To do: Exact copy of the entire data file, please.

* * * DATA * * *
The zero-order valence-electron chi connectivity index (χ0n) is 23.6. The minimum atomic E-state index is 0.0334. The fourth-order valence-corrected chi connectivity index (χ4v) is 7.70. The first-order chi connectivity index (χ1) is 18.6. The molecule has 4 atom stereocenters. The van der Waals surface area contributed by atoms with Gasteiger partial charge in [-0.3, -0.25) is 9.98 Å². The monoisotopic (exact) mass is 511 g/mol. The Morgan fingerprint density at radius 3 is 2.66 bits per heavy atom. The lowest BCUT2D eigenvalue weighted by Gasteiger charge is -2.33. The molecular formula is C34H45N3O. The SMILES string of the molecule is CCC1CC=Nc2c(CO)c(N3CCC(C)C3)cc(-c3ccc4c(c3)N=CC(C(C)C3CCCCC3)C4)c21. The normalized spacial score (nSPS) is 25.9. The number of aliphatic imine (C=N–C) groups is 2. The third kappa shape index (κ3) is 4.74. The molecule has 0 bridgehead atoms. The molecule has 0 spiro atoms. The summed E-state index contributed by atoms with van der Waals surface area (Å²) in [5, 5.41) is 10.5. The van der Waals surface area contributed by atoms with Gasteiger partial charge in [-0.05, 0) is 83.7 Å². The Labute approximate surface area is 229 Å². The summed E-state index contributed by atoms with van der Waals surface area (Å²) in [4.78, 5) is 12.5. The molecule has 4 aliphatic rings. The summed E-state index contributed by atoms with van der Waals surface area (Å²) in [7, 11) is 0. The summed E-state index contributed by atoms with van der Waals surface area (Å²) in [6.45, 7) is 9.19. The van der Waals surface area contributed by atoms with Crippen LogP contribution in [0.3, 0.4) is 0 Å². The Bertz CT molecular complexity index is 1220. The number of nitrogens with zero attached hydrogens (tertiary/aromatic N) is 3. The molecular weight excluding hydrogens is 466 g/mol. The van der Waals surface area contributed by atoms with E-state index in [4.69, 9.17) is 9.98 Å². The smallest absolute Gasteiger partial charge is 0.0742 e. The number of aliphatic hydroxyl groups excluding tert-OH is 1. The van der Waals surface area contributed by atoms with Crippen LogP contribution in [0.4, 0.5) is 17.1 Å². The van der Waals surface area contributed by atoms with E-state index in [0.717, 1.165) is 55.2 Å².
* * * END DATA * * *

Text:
The zero-order valence-electron chi connectivity index (χ0n) is 23.6. The minimum atomic E-state index is 0.0334. The fourth-order valence-corrected chi connectivity index (χ4v) is 7.70. The first-order chi connectivity index (χ1) is 18.6. The molecule has 4 atom stereocenters. The van der Waals surface area contributed by atoms with Gasteiger partial charge in [-0.3, -0.25) is 9.98 Å². The monoisotopic (exact) mass is 511 g/mol. The Morgan fingerprint density at radius 3 is 2.66 bits per heavy atom. The lowest BCUT2D eigenvalue weighted by Gasteiger charge is -2.33. The molecular formula is C34H45N3O. The SMILES string of the molecule is CCC1CC=Nc2c(CO)c(N3CCC(C)C3)cc(-c3ccc4c(c3)N=CC(C(C)C3CCCCC3)C4)c21. The normalized spacial score (nSPS) is 25.9. The number of aliphatic imine (C=N–C) groups is 2. The third kappa shape index (κ3) is 4.74. The molecule has 0 bridgehead atoms. The molecule has 0 spiro atoms. The summed E-state index contributed by atoms with van der Waals surface area (Å²) in [5, 5.41) is 10.5. The van der Waals surface area contributed by atoms with Gasteiger partial charge in [-0.05, 0) is 83.7 Å². The Labute approximate surface area is 229 Å². The summed E-state index contributed by atoms with van der Waals surface area (Å²) in [4.78, 5) is 12.5. The molecule has 4 aliphatic rings. The summed E-state index contributed by atoms with van der Waals surface area (Å²) in [7, 11) is 0. The summed E-state index contributed by atoms with van der Waals surface area (Å²) in [6.45, 7) is 9.19. The van der Waals surface area contributed by atoms with Crippen LogP contribution in [0.3, 0.4) is 0 Å². The Bertz CT molecular complexity index is 1220. The number of nitrogens with zero attached hydrogens (tertiary/aromatic N) is 3. The molecular weight excluding hydrogens is 466 g/mol. The van der Waals surface area contributed by atoms with E-state index in [4.69, 9.17) is 9.98 Å². The smallest absolute Gasteiger partial charge is 0.0742 e. The number of aliphatic hydroxyl groups excluding tert-OH is 1. The van der Waals surface area contributed by atoms with Crippen LogP contribution in [0.4, 0.5) is 17.1 Å². The van der Waals surface area contributed by atoms with E-state index in [0.717, 1.165) is 55.2 Å².